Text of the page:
The Madagascar that megaladapis would have lived in was much different from today. It would have rubbed shoulders with all manner of strange lemurs, dwarf hippos, giant carnivorous fossas, and other long gone creatures. Megaladapis' forest specialization made it vulnerable to changes in its environment. When early humans arrived on Madagascar 2,000 years ago and began clearing the forests for farmland, the koala lemurs lost much of the habitat. The remaining giant lemurs were hunted to extinction only about 500 years ago. This is why we can't have nice things.
The extinction of the megaladapis was recent enough for them to live on in cultural heritage and oral traditions of the Malagasy people. In fact, the first western culture ever heard about these giant lemurs was from local legends about colossal wild beasts with strange, hauntingly human faces. Of course, megaladapis didn't have a remotely-human like face. It's pig-like skull and eyes that didn't face entirely forward would've been dead giveaways. It is believed that the local legends of the many different extinct lemurs got merged together over time into a creature with the size of the koala lemur and the face of its slightly smaller, more traditional primate cousins.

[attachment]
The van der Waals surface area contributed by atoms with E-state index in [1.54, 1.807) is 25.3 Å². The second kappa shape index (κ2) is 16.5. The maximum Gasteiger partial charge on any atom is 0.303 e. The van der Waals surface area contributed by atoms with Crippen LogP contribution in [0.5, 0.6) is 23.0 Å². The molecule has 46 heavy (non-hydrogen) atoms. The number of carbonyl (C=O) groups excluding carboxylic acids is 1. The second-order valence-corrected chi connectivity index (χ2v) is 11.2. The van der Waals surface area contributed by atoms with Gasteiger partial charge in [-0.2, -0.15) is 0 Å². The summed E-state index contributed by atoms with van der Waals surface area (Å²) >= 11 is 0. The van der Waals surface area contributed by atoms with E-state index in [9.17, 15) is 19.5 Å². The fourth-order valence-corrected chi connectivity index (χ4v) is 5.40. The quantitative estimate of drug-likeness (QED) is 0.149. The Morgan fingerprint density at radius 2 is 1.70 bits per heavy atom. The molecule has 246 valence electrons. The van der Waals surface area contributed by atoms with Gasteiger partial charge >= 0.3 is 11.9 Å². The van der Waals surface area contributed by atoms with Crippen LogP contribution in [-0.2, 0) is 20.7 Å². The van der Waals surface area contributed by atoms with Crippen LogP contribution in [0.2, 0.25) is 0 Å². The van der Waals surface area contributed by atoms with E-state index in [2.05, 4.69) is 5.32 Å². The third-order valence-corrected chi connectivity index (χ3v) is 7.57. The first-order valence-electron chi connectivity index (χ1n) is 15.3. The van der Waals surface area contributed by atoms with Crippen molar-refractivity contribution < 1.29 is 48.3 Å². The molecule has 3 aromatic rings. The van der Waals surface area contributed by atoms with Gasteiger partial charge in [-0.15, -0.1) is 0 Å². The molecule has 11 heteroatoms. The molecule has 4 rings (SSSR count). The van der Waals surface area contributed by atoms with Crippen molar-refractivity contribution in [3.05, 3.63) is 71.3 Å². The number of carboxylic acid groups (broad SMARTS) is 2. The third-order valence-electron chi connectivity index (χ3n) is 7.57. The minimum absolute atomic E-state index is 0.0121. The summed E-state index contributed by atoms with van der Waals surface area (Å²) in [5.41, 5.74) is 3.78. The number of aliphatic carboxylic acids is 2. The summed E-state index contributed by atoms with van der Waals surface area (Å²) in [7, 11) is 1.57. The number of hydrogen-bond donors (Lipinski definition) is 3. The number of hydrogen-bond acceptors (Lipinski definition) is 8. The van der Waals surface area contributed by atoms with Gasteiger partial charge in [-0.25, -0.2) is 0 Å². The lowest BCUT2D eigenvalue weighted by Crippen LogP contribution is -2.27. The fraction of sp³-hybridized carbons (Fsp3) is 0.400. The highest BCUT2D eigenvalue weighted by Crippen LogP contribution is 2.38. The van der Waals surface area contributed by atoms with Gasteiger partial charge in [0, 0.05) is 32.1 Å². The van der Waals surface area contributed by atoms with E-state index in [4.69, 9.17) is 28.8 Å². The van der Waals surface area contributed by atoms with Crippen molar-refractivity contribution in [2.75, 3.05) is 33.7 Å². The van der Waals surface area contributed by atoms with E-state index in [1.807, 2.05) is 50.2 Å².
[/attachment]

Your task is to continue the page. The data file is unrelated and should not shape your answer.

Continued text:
Today in parts of southern Madagascar, people occasionally report strange sightings of mystery creatures resembling large, man-sized lemurs. Does megaladapis or one of its fossil cousins live on? Cryptozoologists seem to think so, but lets be honest it doesn't really take much to get them going does it? Bless them.